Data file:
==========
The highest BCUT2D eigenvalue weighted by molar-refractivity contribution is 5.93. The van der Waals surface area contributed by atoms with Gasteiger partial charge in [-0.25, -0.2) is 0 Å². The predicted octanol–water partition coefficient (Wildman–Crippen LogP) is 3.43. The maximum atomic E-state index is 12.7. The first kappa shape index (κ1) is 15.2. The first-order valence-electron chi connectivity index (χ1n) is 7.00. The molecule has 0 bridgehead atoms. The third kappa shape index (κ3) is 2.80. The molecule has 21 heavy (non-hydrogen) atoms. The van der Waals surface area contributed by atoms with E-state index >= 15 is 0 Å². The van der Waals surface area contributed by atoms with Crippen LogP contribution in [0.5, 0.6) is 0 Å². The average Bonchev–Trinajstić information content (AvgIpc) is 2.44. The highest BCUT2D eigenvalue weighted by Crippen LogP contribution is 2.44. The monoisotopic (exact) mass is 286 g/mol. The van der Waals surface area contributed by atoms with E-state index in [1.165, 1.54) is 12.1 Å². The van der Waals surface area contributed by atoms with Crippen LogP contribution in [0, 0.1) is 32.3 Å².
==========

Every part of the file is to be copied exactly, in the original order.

The highest BCUT2D eigenvalue weighted by molar-refractivity contribution is 5.93. The van der Waals surface area contributed by atoms with Gasteiger partial charge in [-0.25, -0.2) is 0 Å². The predicted octanol–water partition coefficient (Wildman–Crippen LogP) is 3.43. The maximum atomic E-state index is 12.7. The first kappa shape index (κ1) is 15.2. The first-order valence-electron chi connectivity index (χ1n) is 7.00. The molecule has 0 bridgehead atoms. The third kappa shape index (κ3) is 2.80. The molecule has 21 heavy (non-hydrogen) atoms. The van der Waals surface area contributed by atoms with E-state index >= 15 is 0 Å². The van der Waals surface area contributed by atoms with Crippen LogP contribution in [0.5, 0.6) is 0 Å². The average Bonchev–Trinajstić information content (AvgIpc) is 2.44. The highest BCUT2D eigenvalue weighted by Crippen LogP contribution is 2.44. The monoisotopic (exact) mass is 286 g/mol. The van der Waals surface area contributed by atoms with E-state index in [1.165, 1.54) is 12.1 Å². The van der Waals surface area contributed by atoms with Crippen LogP contribution in [0, 0.1) is 32.3 Å².